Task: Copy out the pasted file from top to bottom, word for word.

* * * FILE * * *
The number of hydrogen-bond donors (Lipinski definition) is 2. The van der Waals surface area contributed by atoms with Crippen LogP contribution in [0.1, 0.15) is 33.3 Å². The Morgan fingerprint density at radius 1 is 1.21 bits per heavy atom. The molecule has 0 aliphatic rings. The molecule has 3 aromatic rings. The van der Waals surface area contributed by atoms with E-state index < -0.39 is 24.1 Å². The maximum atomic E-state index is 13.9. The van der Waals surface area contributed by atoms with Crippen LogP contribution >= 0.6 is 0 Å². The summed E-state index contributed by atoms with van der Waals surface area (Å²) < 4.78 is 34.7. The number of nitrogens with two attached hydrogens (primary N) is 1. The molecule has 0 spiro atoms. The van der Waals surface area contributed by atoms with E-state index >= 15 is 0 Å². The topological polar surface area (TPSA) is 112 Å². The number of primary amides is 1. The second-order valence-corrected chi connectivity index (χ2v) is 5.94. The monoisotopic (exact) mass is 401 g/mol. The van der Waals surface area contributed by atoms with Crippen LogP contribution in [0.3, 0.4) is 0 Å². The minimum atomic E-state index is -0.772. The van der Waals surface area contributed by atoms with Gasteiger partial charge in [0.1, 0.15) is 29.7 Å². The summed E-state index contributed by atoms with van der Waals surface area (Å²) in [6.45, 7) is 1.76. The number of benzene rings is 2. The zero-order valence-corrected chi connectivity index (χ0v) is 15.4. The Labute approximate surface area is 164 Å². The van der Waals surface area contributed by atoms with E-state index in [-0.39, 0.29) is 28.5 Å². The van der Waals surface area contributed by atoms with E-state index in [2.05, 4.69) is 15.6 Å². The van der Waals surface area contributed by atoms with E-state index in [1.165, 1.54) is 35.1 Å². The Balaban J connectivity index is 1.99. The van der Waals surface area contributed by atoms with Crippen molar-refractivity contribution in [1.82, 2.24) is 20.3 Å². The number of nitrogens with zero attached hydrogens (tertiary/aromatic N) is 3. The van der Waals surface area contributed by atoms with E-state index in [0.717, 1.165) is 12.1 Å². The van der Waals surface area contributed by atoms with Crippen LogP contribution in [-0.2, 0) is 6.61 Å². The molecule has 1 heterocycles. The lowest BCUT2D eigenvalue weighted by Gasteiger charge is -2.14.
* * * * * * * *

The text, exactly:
The number of hydrogen-bond donors (Lipinski definition) is 2. The van der Waals surface area contributed by atoms with Crippen LogP contribution in [0.1, 0.15) is 33.3 Å². The Morgan fingerprint density at radius 1 is 1.21 bits per heavy atom. The molecule has 0 aliphatic rings. The molecule has 3 aromatic rings. The van der Waals surface area contributed by atoms with E-state index < -0.39 is 24.1 Å². The maximum atomic E-state index is 13.9. The van der Waals surface area contributed by atoms with Crippen LogP contribution >= 0.6 is 0 Å². The summed E-state index contributed by atoms with van der Waals surface area (Å²) < 4.78 is 34.7. The number of nitrogens with two attached hydrogens (primary N) is 1. The molecule has 0 spiro atoms. The van der Waals surface area contributed by atoms with E-state index >= 15 is 0 Å². The topological polar surface area (TPSA) is 112 Å². The number of primary amides is 1. The second-order valence-corrected chi connectivity index (χ2v) is 5.94. The monoisotopic (exact) mass is 401 g/mol. The van der Waals surface area contributed by atoms with Crippen LogP contribution in [0.3, 0.4) is 0 Å². The minimum atomic E-state index is -0.772. The van der Waals surface area contributed by atoms with Gasteiger partial charge in [0.1, 0.15) is 29.7 Å². The summed E-state index contributed by atoms with van der Waals surface area (Å²) in [6.45, 7) is 1.76. The number of benzene rings is 2. The zero-order valence-corrected chi connectivity index (χ0v) is 15.4. The Labute approximate surface area is 164 Å². The van der Waals surface area contributed by atoms with E-state index in [-0.39, 0.29) is 28.5 Å². The van der Waals surface area contributed by atoms with E-state index in [2.05, 4.69) is 15.6 Å². The van der Waals surface area contributed by atoms with E-state index in [1.165, 1.54) is 35.1 Å². The Balaban J connectivity index is 1.99. The van der Waals surface area contributed by atoms with Crippen molar-refractivity contribution in [1.82, 2.24) is 20.3 Å². The number of nitrogens with zero attached hydrogens (tertiary/aromatic N) is 3. The van der Waals surface area contributed by atoms with E-state index in [0.717, 1.165) is 12.1 Å². The van der Waals surface area contributed by atoms with Crippen LogP contribution in [-0.2, 0) is 6.61 Å². The molecule has 1 heterocycles. The lowest BCUT2D eigenvalue weighted by Gasteiger charge is -2.14.